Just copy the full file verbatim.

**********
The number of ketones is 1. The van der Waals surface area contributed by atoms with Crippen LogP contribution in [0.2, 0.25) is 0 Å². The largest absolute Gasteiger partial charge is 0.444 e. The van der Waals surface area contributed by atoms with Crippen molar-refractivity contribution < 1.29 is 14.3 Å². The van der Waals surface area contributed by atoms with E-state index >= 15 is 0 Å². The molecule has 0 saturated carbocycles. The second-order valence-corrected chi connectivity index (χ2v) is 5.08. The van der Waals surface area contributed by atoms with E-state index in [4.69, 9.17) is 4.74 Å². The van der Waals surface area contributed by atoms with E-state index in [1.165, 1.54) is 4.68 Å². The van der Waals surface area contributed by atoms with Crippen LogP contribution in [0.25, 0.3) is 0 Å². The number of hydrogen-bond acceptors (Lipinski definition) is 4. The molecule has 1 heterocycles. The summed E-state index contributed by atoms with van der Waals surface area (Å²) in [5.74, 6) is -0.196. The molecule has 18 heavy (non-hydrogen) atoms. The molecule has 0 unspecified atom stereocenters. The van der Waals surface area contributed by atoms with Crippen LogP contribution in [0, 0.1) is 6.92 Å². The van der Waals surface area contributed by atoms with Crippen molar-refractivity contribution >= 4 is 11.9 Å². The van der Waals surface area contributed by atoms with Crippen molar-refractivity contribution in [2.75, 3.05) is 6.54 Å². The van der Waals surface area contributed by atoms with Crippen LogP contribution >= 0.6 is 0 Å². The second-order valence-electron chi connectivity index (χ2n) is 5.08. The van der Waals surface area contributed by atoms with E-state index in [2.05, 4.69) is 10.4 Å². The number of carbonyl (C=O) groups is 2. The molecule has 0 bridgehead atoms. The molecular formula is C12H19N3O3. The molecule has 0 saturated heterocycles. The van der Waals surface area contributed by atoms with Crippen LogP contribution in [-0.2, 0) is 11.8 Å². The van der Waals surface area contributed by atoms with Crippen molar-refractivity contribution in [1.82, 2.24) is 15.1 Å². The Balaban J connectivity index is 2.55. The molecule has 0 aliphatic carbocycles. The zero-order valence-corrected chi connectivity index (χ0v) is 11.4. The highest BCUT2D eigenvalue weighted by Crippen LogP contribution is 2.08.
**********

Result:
The number of ketones is 1. The van der Waals surface area contributed by atoms with Crippen LogP contribution in [0.2, 0.25) is 0 Å². The largest absolute Gasteiger partial charge is 0.444 e. The van der Waals surface area contributed by atoms with Crippen molar-refractivity contribution < 1.29 is 14.3 Å². The van der Waals surface area contributed by atoms with E-state index >= 15 is 0 Å². The molecule has 0 saturated carbocycles. The second-order valence-corrected chi connectivity index (χ2v) is 5.08. The van der Waals surface area contributed by atoms with E-state index in [4.69, 9.17) is 4.74 Å². The van der Waals surface area contributed by atoms with E-state index in [1.165, 1.54) is 4.68 Å². The van der Waals surface area contributed by atoms with Crippen LogP contribution in [0.25, 0.3) is 0 Å². The number of hydrogen-bond acceptors (Lipinski definition) is 4. The molecule has 1 heterocycles. The summed E-state index contributed by atoms with van der Waals surface area (Å²) in [5.74, 6) is -0.196. The molecule has 18 heavy (non-hydrogen) atoms. The molecule has 0 unspecified atom stereocenters. The van der Waals surface area contributed by atoms with Crippen LogP contribution in [0, 0.1) is 6.92 Å². The van der Waals surface area contributed by atoms with Crippen molar-refractivity contribution >= 4 is 11.9 Å². The van der Waals surface area contributed by atoms with Crippen molar-refractivity contribution in [2.75, 3.05) is 6.54 Å². The van der Waals surface area contributed by atoms with Crippen LogP contribution >= 0.6 is 0 Å². The second-order valence-electron chi connectivity index (χ2n) is 5.08. The van der Waals surface area contributed by atoms with E-state index in [2.05, 4.69) is 10.4 Å². The number of carbonyl (C=O) groups is 2. The molecule has 0 bridgehead atoms. The molecular formula is C12H19N3O3. The molecule has 0 saturated heterocycles. The van der Waals surface area contributed by atoms with Crippen LogP contribution in [-0.2, 0) is 11.8 Å². The van der Waals surface area contributed by atoms with Crippen molar-refractivity contribution in [1.82, 2.24) is 15.1 Å². The Balaban J connectivity index is 2.55. The molecule has 0 aliphatic carbocycles. The zero-order valence-corrected chi connectivity index (χ0v) is 11.4. The highest BCUT2D eigenvalue weighted by Crippen LogP contribution is 2.08.